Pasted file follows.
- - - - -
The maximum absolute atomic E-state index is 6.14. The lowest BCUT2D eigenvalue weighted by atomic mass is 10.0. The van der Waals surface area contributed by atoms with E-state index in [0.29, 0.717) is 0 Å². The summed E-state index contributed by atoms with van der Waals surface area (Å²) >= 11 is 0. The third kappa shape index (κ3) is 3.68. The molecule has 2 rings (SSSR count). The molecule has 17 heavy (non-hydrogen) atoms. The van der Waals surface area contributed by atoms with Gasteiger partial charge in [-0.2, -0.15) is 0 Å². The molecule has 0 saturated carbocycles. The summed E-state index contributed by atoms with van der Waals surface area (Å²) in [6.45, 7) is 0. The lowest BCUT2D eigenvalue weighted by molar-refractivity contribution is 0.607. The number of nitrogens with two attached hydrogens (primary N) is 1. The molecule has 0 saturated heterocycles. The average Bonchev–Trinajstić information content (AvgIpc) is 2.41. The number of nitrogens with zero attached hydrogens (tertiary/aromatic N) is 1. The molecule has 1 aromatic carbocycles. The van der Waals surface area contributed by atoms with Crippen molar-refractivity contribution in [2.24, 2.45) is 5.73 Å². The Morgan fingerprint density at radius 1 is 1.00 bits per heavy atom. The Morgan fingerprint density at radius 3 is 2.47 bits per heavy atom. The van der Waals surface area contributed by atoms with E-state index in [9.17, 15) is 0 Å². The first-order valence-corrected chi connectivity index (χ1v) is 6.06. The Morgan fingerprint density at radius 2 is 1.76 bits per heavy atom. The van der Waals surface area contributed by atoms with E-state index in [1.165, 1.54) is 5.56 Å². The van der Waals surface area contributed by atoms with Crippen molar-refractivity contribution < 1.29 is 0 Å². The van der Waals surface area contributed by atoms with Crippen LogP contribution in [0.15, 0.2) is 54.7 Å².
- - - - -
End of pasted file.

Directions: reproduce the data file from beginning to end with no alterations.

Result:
The maximum absolute atomic E-state index is 6.14. The lowest BCUT2D eigenvalue weighted by atomic mass is 10.0. The van der Waals surface area contributed by atoms with E-state index in [0.29, 0.717) is 0 Å². The summed E-state index contributed by atoms with van der Waals surface area (Å²) >= 11 is 0. The third kappa shape index (κ3) is 3.68. The molecule has 2 rings (SSSR count). The molecule has 17 heavy (non-hydrogen) atoms. The van der Waals surface area contributed by atoms with Gasteiger partial charge in [-0.2, -0.15) is 0 Å². The molecule has 0 saturated carbocycles. The summed E-state index contributed by atoms with van der Waals surface area (Å²) in [6.45, 7) is 0. The lowest BCUT2D eigenvalue weighted by molar-refractivity contribution is 0.607. The number of nitrogens with two attached hydrogens (primary N) is 1. The molecule has 0 saturated heterocycles. The average Bonchev–Trinajstić information content (AvgIpc) is 2.41. The number of nitrogens with zero attached hydrogens (tertiary/aromatic N) is 1. The molecule has 1 aromatic carbocycles. The van der Waals surface area contributed by atoms with Crippen molar-refractivity contribution in [2.24, 2.45) is 5.73 Å². The Morgan fingerprint density at radius 1 is 1.00 bits per heavy atom. The Morgan fingerprint density at radius 3 is 2.47 bits per heavy atom. The van der Waals surface area contributed by atoms with E-state index in [9.17, 15) is 0 Å². The first-order valence-corrected chi connectivity index (χ1v) is 6.06. The Morgan fingerprint density at radius 2 is 1.76 bits per heavy atom. The van der Waals surface area contributed by atoms with E-state index in [1.165, 1.54) is 5.56 Å². The van der Waals surface area contributed by atoms with Crippen molar-refractivity contribution < 1.29 is 0 Å². The van der Waals surface area contributed by atoms with Crippen LogP contribution in [0.15, 0.2) is 54.7 Å².